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I'm against the death penalty. I find killing someone to show that killing is wrong is hypocritical. Death prevents people from having the chance of rehabilitation. Keep people in prison without parole if they are incapable of reform (like serial killers). The death penalty doesn't protect people from violence (yes, I am aware that there is violence in prisons. But this means we need to improve security in prisons. It doesn't mean we have to support capital punishment). There's the argument that it can be used in the war against terror. However, It doesn't serve as a deterrent against people like suicide bombers. It can make martyrs out of people (e.g. Timothy McVeigh). Mistakes happen. Judges and juries are not infalllible. Innocent people have been killed through capital punishment, and you can't bring back the dead to life.

Death Penalty: Questions and Answers (Amnesty international):  http://www.amnesty.org/en/library/asset/ACT50/010/2007/en/f45ed09c-d3a2-11dd-a329-2f46302a8cc6/act500102007en.html

Use of Death Penalty around the world:http://www.amnesty.org.au/images/uploads/adp/amnesty_international-death_sentences_and_executions_in_2009.pdf

Here are some posts on the death penalty  I found fascinating: http://miketroll.livejournal.com/399799.html




Read more... )

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Don't have least favourite book genres. But I do have least favourite books. Liiike...Mills and Boon books. Chock load of sexism and racism in a lot of the Mills and Boon novels I've read - ugh. Hatehatehate the exoticised ethnicity romances (which are chock full of racist stereotypes). Seriously, it wouldn't hurt for authors to do their own research on other cultures.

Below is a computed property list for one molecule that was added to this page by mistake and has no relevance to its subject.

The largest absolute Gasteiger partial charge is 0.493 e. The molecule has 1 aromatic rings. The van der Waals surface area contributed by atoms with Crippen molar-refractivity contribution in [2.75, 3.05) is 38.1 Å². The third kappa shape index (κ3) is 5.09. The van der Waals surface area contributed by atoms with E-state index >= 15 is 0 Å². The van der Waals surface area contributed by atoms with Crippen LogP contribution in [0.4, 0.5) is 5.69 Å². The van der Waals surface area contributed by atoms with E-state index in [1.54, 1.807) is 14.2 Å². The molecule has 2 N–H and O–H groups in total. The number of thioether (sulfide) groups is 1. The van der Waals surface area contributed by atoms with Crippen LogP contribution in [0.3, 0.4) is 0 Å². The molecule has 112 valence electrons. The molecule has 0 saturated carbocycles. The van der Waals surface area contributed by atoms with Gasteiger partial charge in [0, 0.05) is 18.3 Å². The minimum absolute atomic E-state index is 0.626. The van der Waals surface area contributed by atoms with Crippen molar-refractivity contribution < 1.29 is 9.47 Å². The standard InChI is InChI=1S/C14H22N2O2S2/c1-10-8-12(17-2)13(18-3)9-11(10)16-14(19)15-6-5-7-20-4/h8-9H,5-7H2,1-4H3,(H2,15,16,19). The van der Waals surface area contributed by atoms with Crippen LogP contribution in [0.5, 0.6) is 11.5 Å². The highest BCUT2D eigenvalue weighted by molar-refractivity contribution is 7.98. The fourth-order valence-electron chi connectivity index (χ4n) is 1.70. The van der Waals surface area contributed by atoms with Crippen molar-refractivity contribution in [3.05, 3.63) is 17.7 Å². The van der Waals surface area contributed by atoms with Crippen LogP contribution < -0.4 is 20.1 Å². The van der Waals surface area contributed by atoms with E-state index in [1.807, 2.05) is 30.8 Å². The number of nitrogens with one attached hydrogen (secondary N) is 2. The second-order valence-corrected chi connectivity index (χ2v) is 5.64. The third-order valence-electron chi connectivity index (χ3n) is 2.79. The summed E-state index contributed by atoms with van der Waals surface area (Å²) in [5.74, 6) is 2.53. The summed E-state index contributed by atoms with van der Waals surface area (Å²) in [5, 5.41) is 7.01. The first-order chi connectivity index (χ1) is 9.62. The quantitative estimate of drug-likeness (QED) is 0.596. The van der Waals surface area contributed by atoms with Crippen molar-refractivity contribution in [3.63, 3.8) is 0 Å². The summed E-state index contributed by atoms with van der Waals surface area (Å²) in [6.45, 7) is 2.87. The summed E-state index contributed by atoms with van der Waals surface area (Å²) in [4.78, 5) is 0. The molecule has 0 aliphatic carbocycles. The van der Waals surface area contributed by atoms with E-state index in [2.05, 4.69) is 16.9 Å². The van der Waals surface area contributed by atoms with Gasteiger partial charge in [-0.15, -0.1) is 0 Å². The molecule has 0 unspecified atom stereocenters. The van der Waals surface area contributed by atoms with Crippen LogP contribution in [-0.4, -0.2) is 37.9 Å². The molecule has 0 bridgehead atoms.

Read more... )

Least favourite movie genres: uh...hm. Bigoted and brainless movies like My Super Ex Girlfriend, and Killer Lesbian Vampires (where lesbian vampires are attacked with phallic symbols like stakes). Crappy sexist Horror films like Dracula 2000 and Scream - where the girls who have sex are portrayed as weak/bad and get killed, whereas the virginal girl is the 'good one' who lives. And Sacha Baron Cohen's (of Ali G fame) movies (like Bruno and Borat). Racist stereotypes suck, they hurt and they're not funny.
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I'd speak the Hue dialect of Central Vietnam (which is what my mother's side of the family speaks). That way, I can understand what my grandma is saying. :D

Right now I speak English and the Northern Vietnamese dialect (I speak it at survival level, but not fluently).
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Best books

'Les Miserables' by Victor Hugo. It's melodramatic, yes, but so incredibly moving. An unforgettable story of redemption of a criminal who tries to evade a police officer. A story that tells how the very outcasts of society struggle to survive. Basically tells how if we want to reduce crime, we must eliminate to conditions that lead to people committing crime (poverty, ignorance). Hugo had revolutionary ideas (and was lighyears ahead of his peers) for a person of his time.

'Looking for Alibrandi' by Melina Marchetta. A bildungsroman novel on an illegitimate born teen who comes to accept her Italian heritage. She deals with first love, death and finally meeting her father for the first time.